by guest blogger Mark Kintzel, designer
About this time every year, I long for those fresh-cut garden flowers -- the tulips, peonies, and roses come to mind. Those are just a few of my favorites. But here in the Northeast, my personal favorites are still sleeping beauties waiting for that first breath of warm spring air.
Although the winter chill may still be all around us, that didn't stop me from creating this spring-inspired arrangement of tulips, peonies, garden roses, tiny oranges, and eucalyptus recently. All of these flowers were collected at my local florist, including the tiny oranges. Here are a couple of little tips: Did you know that most grocery store floral departments will special-order flowers for you? Also, most florists discount their flowers on Saturdays. That way, they clean out their coolers to make way for fresh deliveries the following week.
I'd like to share a short floral tutorial so you can make your own warm spring inspiration...
Spring Flower Arrangement in January
1. First, choose your vessel. Since I have an extensive collection of vintage milk glass vases, I'll be using one from my stash, but be as creative as you wish. Vintage silver vases and old garden urns also provide beautiful bases for your floral work.
2. Your creation will require stability to hold the floral stems in place within the vessel. There are various ways to accomplish this, and unlike floral foam (which doesn't decompose), all three of these methods can be reused again and again:
- You can create a grid using waterproof floral tape
- Or use a floral frog
- Or create a wire ball using floral chicken wire.
Floral tape, floral frogs, and floral chicken wire can be purchased from your local florist or craft store. You'll need scissors, of course, to cut the stems of your flowers.
3. Prepare the flowers by removing the greenery that may come in contact with the water in the vase. Leaves left on the stem under the water line will rot, and bacteria will form in the water. So by cleaning the leaves off of the stems and replenishing the vase's supply of fresh water regularly, you prolong the life of your arrangement.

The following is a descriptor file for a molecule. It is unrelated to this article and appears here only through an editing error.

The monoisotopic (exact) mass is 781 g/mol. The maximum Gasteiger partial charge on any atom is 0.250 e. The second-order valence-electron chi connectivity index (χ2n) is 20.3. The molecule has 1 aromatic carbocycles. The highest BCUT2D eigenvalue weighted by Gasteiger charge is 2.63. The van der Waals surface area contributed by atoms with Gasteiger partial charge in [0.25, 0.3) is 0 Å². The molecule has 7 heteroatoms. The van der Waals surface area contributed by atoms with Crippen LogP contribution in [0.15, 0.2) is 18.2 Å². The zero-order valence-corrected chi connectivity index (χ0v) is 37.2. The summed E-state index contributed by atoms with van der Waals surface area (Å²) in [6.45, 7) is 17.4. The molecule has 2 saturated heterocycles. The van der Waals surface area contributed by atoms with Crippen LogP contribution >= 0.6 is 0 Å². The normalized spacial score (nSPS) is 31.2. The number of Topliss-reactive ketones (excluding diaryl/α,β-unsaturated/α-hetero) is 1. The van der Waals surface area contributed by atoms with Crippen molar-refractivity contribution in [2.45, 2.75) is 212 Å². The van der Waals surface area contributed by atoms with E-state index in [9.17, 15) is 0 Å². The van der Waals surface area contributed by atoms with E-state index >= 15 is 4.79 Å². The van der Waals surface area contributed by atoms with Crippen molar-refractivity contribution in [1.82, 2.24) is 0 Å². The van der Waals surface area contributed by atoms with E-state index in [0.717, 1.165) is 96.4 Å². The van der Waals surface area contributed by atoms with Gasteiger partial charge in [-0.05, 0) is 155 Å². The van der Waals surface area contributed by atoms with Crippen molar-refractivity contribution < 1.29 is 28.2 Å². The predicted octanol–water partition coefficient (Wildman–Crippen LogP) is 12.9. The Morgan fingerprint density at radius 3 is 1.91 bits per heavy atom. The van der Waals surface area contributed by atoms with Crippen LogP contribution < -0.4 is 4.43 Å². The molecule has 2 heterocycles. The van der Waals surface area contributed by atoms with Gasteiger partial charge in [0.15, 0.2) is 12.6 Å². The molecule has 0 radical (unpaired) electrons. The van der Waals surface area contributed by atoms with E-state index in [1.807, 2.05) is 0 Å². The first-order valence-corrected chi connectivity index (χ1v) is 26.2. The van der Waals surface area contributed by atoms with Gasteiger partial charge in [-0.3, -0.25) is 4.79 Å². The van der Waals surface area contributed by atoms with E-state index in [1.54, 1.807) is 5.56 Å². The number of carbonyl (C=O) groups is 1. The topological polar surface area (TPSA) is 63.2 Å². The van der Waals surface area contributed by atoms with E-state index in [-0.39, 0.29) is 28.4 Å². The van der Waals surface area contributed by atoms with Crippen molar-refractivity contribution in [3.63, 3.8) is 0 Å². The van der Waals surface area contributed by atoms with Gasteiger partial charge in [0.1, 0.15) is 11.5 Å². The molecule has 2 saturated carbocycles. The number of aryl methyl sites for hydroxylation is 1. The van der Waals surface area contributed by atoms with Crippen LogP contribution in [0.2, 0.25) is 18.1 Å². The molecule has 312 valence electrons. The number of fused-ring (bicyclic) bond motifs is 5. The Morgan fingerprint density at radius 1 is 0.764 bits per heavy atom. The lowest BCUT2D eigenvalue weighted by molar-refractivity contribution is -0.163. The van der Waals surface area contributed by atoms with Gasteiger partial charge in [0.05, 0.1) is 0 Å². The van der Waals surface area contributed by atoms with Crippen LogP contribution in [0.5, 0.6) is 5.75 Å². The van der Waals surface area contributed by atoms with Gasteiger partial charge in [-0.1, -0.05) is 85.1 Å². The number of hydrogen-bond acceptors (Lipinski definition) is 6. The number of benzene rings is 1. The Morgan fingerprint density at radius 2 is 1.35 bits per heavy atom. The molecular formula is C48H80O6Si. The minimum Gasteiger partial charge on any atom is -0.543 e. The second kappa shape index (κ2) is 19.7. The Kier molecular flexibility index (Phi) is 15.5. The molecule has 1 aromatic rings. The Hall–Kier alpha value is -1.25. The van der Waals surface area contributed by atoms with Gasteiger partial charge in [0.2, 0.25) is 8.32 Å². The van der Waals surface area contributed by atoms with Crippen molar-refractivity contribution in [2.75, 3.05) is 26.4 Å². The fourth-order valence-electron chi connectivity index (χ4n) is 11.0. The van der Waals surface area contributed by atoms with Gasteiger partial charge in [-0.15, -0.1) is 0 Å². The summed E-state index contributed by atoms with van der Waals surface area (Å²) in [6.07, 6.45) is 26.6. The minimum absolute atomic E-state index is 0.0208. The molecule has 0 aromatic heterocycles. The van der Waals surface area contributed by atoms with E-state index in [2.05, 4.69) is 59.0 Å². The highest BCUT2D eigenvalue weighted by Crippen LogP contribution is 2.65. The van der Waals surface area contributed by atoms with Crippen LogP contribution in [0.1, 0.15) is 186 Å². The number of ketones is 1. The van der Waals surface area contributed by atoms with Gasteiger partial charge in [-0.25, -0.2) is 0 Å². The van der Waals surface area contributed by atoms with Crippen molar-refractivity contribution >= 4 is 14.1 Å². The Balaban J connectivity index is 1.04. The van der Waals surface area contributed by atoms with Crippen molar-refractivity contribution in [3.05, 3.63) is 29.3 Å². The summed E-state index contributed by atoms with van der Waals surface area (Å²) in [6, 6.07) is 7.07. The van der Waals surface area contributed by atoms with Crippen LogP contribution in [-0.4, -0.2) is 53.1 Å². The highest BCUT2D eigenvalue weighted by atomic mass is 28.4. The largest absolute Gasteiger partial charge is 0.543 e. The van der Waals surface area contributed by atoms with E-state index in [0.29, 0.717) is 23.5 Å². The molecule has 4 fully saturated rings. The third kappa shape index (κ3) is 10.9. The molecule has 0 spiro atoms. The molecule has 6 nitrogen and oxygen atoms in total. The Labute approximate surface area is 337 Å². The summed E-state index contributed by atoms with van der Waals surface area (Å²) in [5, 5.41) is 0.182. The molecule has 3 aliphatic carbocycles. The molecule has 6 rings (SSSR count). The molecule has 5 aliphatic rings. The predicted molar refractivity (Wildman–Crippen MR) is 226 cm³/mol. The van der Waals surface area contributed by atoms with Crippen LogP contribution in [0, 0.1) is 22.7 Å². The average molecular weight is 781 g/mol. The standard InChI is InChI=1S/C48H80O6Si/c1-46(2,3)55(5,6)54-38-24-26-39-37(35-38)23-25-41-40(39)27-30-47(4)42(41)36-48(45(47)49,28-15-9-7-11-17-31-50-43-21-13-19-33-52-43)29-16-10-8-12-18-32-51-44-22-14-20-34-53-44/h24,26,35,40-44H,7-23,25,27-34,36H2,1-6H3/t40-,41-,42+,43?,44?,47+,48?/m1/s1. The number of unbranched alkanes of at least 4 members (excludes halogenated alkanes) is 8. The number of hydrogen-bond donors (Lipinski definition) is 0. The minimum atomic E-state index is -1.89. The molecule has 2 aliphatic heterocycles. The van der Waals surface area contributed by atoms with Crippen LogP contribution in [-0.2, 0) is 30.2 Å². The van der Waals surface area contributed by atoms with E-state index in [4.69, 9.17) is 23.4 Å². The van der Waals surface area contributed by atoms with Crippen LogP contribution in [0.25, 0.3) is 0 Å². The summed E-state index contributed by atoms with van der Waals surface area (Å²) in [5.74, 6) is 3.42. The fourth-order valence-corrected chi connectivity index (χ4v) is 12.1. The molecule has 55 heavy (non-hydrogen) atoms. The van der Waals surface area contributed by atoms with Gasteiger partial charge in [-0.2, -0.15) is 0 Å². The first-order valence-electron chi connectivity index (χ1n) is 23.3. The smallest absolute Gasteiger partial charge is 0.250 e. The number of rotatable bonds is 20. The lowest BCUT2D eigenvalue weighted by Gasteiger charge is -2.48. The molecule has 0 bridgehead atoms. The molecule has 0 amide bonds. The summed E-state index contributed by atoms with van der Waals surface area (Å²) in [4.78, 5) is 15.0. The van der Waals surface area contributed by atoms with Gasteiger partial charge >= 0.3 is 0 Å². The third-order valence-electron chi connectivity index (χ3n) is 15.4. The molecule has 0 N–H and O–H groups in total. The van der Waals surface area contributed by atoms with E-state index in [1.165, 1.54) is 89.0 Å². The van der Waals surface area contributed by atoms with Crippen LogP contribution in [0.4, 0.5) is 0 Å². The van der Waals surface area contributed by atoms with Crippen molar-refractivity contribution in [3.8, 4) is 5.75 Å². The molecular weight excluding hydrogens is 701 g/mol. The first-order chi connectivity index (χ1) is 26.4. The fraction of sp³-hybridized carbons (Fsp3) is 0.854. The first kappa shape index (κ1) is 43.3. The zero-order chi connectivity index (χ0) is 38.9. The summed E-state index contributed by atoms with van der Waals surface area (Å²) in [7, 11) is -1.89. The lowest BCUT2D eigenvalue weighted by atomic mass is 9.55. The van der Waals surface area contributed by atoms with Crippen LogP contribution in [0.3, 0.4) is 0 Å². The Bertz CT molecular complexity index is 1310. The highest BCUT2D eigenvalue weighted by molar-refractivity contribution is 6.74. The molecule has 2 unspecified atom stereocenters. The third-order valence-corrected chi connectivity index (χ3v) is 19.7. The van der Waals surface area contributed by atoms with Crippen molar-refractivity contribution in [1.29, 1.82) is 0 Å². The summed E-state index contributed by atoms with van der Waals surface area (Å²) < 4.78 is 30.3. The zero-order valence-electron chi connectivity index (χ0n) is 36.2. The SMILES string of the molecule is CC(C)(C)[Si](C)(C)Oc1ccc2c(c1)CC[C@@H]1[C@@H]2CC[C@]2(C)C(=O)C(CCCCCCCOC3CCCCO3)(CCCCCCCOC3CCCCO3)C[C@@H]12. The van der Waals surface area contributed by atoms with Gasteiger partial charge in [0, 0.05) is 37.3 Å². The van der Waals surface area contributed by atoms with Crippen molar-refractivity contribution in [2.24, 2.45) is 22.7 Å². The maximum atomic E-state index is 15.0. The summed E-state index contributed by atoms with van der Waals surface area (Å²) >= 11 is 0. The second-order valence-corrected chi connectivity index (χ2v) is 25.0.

4. Prepare your support system of choice. I often prefer scrunching up a ball of chicken wire and inserting it into the vessel to provide the support for the arrangement. You'll need a wire cutter if using this method. Then fill the vase with water about three-quarters full.
5. Now it's time to have fun. Start the arrangement by filling the vase with greens. This will create the base for the shape of your arrangement.
6. Continue by arranging and adding in the remaining flowers, and add in any additional greenery as needed.
Have fun with your creation, and don't be afraid to experiment with the unexpected, such as adding fruits or vegetables to your arrangement, or some greenery or seedpods clipped from your garden.
Let's shake off winter and welcome a little spring into our homes. Who's with me?
Mark Kintzel comes from a long line of crafters, artists, musicians, and farm folk. He first came under the magic spell of flowers while wandering through meadows near his grandparents' farm in Pine Grove, Pennsylvania, as a boy. His appreciation for creativity and flowers grew throughout the years, and he now specializes in event planning and styling, garden design, and organic floral arrangements for just about any occasion. See more at markkintzel.com.
For more from Maria Rodale, visit www.mariasfarmcountrykitchen.com